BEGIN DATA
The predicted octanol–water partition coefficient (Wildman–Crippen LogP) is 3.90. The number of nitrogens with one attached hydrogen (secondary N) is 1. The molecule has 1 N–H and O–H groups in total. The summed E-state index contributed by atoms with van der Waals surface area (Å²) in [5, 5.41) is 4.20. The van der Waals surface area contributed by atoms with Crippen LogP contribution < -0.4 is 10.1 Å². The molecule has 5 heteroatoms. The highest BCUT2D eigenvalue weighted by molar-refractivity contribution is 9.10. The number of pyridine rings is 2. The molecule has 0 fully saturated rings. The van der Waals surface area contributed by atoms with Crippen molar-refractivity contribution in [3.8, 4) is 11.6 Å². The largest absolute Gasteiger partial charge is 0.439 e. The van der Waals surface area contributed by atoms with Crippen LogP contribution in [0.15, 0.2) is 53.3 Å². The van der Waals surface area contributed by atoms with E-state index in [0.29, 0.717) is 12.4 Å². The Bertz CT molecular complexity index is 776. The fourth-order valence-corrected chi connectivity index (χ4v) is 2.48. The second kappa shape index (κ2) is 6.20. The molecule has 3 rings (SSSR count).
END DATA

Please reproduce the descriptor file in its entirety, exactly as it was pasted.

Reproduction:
The predicted octanol–water partition coefficient (Wildman–Crippen LogP) is 3.90. The number of nitrogens with one attached hydrogen (secondary N) is 1. The molecule has 1 N–H and O–H groups in total. The summed E-state index contributed by atoms with van der Waals surface area (Å²) in [5, 5.41) is 4.20. The van der Waals surface area contributed by atoms with Crippen LogP contribution < -0.4 is 10.1 Å². The molecule has 5 heteroatoms. The highest BCUT2D eigenvalue weighted by molar-refractivity contribution is 9.10. The number of pyridine rings is 2. The molecule has 0 fully saturated rings. The van der Waals surface area contributed by atoms with Crippen molar-refractivity contribution in [3.8, 4) is 11.6 Å². The largest absolute Gasteiger partial charge is 0.439 e. The van der Waals surface area contributed by atoms with Crippen LogP contribution in [0.15, 0.2) is 53.3 Å². The van der Waals surface area contributed by atoms with E-state index in [0.29, 0.717) is 12.4 Å². The Bertz CT molecular complexity index is 776. The fourth-order valence-corrected chi connectivity index (χ4v) is 2.48. The second kappa shape index (κ2) is 6.20. The molecule has 3 rings (SSSR count).